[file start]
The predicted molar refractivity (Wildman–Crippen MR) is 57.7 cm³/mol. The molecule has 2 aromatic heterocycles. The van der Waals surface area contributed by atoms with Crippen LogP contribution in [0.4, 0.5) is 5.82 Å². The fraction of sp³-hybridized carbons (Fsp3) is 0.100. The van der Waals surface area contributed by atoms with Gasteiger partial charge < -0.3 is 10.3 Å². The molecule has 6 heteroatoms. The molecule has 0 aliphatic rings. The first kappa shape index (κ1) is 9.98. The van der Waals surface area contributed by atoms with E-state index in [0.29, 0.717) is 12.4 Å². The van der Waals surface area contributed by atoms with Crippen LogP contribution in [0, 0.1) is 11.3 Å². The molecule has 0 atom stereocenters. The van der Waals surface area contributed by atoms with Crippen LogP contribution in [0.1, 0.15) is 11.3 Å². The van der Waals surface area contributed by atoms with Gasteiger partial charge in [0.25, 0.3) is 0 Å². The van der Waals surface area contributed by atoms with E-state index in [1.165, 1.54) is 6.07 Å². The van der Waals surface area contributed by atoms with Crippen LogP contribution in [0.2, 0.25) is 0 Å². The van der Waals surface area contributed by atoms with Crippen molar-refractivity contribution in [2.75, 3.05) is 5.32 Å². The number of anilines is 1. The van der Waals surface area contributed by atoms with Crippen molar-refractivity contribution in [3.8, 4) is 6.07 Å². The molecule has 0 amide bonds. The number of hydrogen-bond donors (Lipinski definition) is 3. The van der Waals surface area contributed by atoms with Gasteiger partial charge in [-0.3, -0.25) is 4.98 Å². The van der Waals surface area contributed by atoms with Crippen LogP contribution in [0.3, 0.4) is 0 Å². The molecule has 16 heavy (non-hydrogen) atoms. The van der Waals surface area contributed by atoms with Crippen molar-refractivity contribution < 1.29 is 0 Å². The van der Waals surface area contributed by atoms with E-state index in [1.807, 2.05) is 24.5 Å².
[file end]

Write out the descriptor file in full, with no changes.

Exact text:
The predicted molar refractivity (Wildman–Crippen MR) is 57.7 cm³/mol. The molecule has 2 aromatic heterocycles. The van der Waals surface area contributed by atoms with Crippen LogP contribution in [0.4, 0.5) is 5.82 Å². The fraction of sp³-hybridized carbons (Fsp3) is 0.100. The van der Waals surface area contributed by atoms with Gasteiger partial charge < -0.3 is 10.3 Å². The molecule has 6 heteroatoms. The molecule has 0 aliphatic rings. The first kappa shape index (κ1) is 9.98. The van der Waals surface area contributed by atoms with E-state index in [0.29, 0.717) is 12.4 Å². The van der Waals surface area contributed by atoms with Crippen LogP contribution in [0, 0.1) is 11.3 Å². The molecule has 0 atom stereocenters. The van der Waals surface area contributed by atoms with Crippen LogP contribution in [0.1, 0.15) is 11.3 Å². The van der Waals surface area contributed by atoms with Gasteiger partial charge in [0.25, 0.3) is 0 Å². The van der Waals surface area contributed by atoms with E-state index in [1.165, 1.54) is 6.07 Å². The van der Waals surface area contributed by atoms with Crippen LogP contribution in [0.2, 0.25) is 0 Å². The van der Waals surface area contributed by atoms with Crippen molar-refractivity contribution in [2.75, 3.05) is 5.32 Å². The number of anilines is 1. The van der Waals surface area contributed by atoms with Crippen molar-refractivity contribution in [3.8, 4) is 6.07 Å². The molecule has 0 amide bonds. The number of hydrogen-bond donors (Lipinski definition) is 3. The van der Waals surface area contributed by atoms with Gasteiger partial charge in [-0.3, -0.25) is 4.98 Å². The van der Waals surface area contributed by atoms with Crippen LogP contribution in [0.3, 0.4) is 0 Å². The molecule has 16 heavy (non-hydrogen) atoms. The van der Waals surface area contributed by atoms with Crippen molar-refractivity contribution < 1.29 is 0 Å². The van der Waals surface area contributed by atoms with E-state index in [1.807, 2.05) is 24.5 Å².